So this chart is just more propaganda by the tech heads who want the content industry to just give up, give in, and give away our entire inventory for free so the tech giants can get more subscribers to whatever they’re selling.  Join the Internet revolution and find a way to monetize our product by selling advertising.  How and when did selling ads become cool?  Oh yeah, when you’re a talentless geek who can’t get laid, because writing code doesn’t get the chicks into your pad.

Next life, try learning guitar.

Meanwhile, we’re not giving up, and the law is catching up each day with people who steal content.  Observe…


Given the FCC’s net-neutrality ruling in conjunction with credit-card companies dismissing clients who engage in illegal P2P, Sweden making copyright history and jailing the owners of Pirate Bay, and even Google posting low- to no-tolerance policies for illegal P2P, it’s easy to see the direction that the corporate horse is riding in – and it’s riding in our direction.

The writing on the wall is so clear that even tech-sycophant Paul Risnikoff of Digital Music News is starting to shift the music-industry-hostile spin that most of his pieces take. I’m actually starting to enjoy his work.  And music-biz curmudgeon Bob Lefsetz can’t seem to think of anything negative to write either these days.  He’s shifted his focus to the touring trade. All the other music-biz naysayers seem to be strangely quiet in their post-new-year posts as well.  So I guess this new chart is exactly the fodder that they needed to get back to work.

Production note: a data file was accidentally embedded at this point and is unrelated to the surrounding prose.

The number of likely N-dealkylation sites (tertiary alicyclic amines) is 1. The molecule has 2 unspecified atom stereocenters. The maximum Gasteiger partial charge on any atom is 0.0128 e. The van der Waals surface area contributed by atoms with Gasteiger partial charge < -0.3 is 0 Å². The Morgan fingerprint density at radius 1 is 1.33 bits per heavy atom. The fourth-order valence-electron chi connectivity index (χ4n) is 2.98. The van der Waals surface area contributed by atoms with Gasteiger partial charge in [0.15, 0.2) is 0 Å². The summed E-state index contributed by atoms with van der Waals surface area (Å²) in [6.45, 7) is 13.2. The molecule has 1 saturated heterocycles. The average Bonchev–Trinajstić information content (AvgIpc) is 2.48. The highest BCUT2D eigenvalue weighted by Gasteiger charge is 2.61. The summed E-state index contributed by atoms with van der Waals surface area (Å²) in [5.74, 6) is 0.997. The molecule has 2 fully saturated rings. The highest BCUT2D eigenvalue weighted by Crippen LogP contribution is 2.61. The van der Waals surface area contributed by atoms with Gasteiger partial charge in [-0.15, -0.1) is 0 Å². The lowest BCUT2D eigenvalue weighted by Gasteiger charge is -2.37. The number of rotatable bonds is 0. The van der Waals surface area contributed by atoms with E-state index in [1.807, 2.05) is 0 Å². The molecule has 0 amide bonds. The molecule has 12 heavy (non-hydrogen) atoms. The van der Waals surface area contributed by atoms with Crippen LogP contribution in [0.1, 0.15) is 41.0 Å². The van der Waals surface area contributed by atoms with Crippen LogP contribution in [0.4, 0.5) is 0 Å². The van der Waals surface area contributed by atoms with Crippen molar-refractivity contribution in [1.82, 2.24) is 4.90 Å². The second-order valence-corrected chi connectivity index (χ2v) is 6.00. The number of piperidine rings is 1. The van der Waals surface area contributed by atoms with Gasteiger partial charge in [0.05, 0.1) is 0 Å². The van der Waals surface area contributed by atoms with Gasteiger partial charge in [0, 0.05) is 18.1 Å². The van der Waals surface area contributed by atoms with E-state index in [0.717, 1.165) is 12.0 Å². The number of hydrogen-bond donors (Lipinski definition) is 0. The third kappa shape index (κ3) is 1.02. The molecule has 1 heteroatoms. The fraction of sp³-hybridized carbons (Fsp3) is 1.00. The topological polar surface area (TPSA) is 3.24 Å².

Yes, it’s a brave new world, one that is beginning to resemble the old world more and more — the one where music mattered, where artists mattered, and people gladly paid for the song they loved.  It’s all coming back; iTunes agreeing to variable prices as well as “album only” sales will ultimately make the new online record store look and feel much like the old one where you scrolled through aisles of LPs.  (Except you won’t meet anyone cool buying music on your phone. Well, maybe.)

This ridiculous, irrelevant “chart of the day” shows how desperate the tech groupies are to make us blue.  But we’re not, because music is what changes the world, and the biz is going to be doing better than ever in the coming years.  I know that is of little solace to those struggling now, but looking at the big picture is inspiring, and I for one am glad to be in this space and at this time.

Thank you for hanging in there.  It will be worth it.

Mo out.